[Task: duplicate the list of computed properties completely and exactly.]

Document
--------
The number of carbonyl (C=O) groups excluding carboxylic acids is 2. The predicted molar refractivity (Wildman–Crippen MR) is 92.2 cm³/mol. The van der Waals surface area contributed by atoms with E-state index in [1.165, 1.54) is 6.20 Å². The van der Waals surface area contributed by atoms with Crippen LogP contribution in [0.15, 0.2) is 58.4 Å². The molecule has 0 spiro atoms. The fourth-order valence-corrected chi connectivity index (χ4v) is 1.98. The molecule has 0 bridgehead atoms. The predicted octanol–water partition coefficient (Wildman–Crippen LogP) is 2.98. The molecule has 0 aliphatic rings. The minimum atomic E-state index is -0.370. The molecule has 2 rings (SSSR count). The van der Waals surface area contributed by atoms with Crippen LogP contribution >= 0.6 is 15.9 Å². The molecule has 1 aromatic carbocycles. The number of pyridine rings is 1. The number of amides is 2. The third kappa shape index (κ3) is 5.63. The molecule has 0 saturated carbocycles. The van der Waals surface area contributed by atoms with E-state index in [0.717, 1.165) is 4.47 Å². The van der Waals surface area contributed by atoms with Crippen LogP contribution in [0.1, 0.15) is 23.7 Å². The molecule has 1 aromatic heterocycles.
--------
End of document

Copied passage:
The number of carbonyl (C=O) groups excluding carboxylic acids is 2. The predicted molar refractivity (Wildman–Crippen MR) is 92.2 cm³/mol. The van der Waals surface area contributed by atoms with E-state index in [1.165, 1.54) is 6.20 Å². The van der Waals surface area contributed by atoms with Crippen LogP contribution in [0.15, 0.2) is 58.4 Å². The molecule has 0 spiro atoms. The fourth-order valence-corrected chi connectivity index (χ4v) is 1.98. The molecule has 0 bridgehead atoms. The predicted octanol–water partition coefficient (Wildman–Crippen LogP) is 2.98. The molecule has 0 aliphatic rings. The minimum atomic E-state index is -0.370. The molecule has 2 rings (SSSR count). The van der Waals surface area contributed by atoms with Crippen LogP contribution >= 0.6 is 15.9 Å². The molecule has 1 aromatic carbocycles. The number of pyridine rings is 1. The number of amides is 2. The third kappa shape index (κ3) is 5.63. The molecule has 0 saturated carbocycles. The van der Waals surface area contributed by atoms with E-state index in [0.717, 1.165) is 4.47 Å². The van der Waals surface area contributed by atoms with Crippen LogP contribution in [0.1, 0.15) is 23.7 Å². The molecule has 1 aromatic heterocycles.